Jim Crow Laws: Virginia Code, Colored, Constitution, Descendant, Felony, Intermarriage, Legislature, Mulatto, Negro, Nurse, Ordinance, Penal Code, Public Transportation, Railroads, Schools, Segregation, Separate But Equal, Slavery, Statute, Supreme Court, Voting, Waiting Rooms

Jim Crow Laws: Virginia [The editors of Americans All ] (c.1877 - c.1967) Code, Colored, Constitution, Descendant, Felony, Intermarriage, Legislature, Mulatto, Negro, Nurse, Ordinance, Penal Code, Public Transportation, Railroads, Schools, Segregation, Separate But Equal, Slavery, Statute, Supreme Court, Voting, Waiting Rooms


Background information is provided to put the Jim Crow laws in context and explain how minorities were treated prior to the Civil War. In a few cases, the dates of specific information also have been provided. In 1831, Blacks were barred from schools. With 25 statutes enacted between 1870 and 1960, Virginia passed a wide variety of Jim Crow laws, including seven public carrier, six school, four miscegenation and a residential statute to separate the races. Virginia’s 1847 Criminal Code stated: Any white person who shall assemble with slaves, [or] free negroes...for the purpose of instructing them to read or write,...shall be punished by confinement in the jail...and by fine...” Source  A 1912 statute authorized cities and towns to create "segregation districts" that would prevent blacks from moving into communities designated for whites only. This law set a precedent for many other states that adopted restrictive real estate covenants.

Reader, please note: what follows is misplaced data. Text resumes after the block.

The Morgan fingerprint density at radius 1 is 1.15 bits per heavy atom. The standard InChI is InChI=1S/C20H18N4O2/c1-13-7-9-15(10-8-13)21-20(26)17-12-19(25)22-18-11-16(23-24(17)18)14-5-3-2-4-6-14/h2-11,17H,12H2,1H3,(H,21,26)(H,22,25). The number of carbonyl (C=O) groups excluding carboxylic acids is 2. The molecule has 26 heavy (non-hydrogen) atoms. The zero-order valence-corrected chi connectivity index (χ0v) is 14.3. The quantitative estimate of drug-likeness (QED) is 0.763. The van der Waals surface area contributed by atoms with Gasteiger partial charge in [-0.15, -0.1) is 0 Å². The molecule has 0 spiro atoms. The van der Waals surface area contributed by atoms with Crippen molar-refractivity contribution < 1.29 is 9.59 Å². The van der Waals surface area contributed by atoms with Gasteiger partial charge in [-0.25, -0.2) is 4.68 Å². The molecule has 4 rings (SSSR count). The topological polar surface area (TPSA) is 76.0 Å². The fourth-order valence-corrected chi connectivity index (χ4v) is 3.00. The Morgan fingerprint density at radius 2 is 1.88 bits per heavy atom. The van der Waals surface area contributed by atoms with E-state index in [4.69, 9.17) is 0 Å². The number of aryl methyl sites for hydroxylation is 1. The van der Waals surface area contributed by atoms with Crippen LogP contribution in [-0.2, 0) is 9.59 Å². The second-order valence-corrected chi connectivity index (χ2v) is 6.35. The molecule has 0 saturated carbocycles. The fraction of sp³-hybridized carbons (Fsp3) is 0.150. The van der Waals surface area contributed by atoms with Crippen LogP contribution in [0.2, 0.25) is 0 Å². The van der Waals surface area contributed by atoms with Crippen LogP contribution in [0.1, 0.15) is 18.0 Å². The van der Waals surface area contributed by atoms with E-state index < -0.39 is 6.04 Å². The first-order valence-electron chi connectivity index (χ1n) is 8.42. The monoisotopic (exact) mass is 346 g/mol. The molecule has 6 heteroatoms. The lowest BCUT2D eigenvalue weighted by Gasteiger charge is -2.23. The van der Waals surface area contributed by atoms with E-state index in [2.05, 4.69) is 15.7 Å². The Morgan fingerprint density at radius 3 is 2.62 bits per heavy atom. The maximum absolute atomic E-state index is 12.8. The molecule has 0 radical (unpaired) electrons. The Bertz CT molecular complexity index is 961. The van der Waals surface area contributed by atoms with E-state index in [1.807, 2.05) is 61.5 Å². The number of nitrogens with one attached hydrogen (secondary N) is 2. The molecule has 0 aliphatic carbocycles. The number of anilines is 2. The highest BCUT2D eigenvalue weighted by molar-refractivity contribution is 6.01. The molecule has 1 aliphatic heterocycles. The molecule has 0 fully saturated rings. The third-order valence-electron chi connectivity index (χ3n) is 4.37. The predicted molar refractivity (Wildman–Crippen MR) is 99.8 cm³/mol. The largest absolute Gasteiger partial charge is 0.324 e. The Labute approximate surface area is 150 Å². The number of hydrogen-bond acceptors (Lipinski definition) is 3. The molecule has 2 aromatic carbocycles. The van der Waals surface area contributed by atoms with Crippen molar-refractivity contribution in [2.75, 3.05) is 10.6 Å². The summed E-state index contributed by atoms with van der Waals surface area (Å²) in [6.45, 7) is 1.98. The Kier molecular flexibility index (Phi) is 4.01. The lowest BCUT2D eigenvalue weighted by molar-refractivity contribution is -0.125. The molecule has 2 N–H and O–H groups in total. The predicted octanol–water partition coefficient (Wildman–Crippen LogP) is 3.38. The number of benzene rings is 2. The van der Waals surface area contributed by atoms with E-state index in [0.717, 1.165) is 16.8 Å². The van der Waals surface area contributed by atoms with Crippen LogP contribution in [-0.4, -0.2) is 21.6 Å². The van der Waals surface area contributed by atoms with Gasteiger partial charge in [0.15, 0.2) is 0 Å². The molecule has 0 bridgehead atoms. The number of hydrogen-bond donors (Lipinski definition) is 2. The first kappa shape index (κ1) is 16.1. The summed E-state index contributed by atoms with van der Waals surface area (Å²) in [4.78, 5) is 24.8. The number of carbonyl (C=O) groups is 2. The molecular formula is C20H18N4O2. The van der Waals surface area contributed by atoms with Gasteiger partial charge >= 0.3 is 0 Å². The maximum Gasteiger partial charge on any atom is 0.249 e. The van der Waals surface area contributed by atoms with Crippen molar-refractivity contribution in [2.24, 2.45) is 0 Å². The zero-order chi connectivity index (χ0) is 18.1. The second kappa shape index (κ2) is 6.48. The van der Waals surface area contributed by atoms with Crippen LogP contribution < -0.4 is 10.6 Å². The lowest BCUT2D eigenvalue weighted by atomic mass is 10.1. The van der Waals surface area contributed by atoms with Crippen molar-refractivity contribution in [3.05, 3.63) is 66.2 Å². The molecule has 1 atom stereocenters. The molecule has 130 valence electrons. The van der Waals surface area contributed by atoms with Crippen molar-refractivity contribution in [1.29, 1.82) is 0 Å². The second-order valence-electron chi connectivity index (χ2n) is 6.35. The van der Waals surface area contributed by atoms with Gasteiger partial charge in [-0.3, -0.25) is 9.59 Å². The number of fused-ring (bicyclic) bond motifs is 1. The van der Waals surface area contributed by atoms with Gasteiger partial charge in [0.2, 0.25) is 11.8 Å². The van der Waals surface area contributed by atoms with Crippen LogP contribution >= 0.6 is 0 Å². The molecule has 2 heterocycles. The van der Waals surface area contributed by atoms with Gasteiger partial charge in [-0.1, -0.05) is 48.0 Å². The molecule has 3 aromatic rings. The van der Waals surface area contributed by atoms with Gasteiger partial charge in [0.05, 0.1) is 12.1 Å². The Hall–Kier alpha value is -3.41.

Many of these entries came from an inactive website—www.jimcrowhistory.org—though much of the data previously posted on that website has been reproduced on other websites. To avoid repeating the source of information for these entries, we have added the symbol “#” at the end of each of them. Capitalization of words follows the original usage, and many of the entries have been edited for clarity.

1870: School system was segregated. Courts ruled that separate facilities for blacks and whites were legal if they were equal. Source 

1873: A State Code stated that White persons who married Negroes would be jailed for at least one year and fined a minimum of $100. Those who performed such ceremonies faced fines of $200, of which one-half would go to the informer. #

1878: A Statute stated that white persons who intermarried with a colored person would be confined in the penitentiary between two and five years. Ministers who performed such ceremonies were to be fined $200, of which the informer received half. "White and colored persons going out of the state to marry, shall be punished as if married in the state." #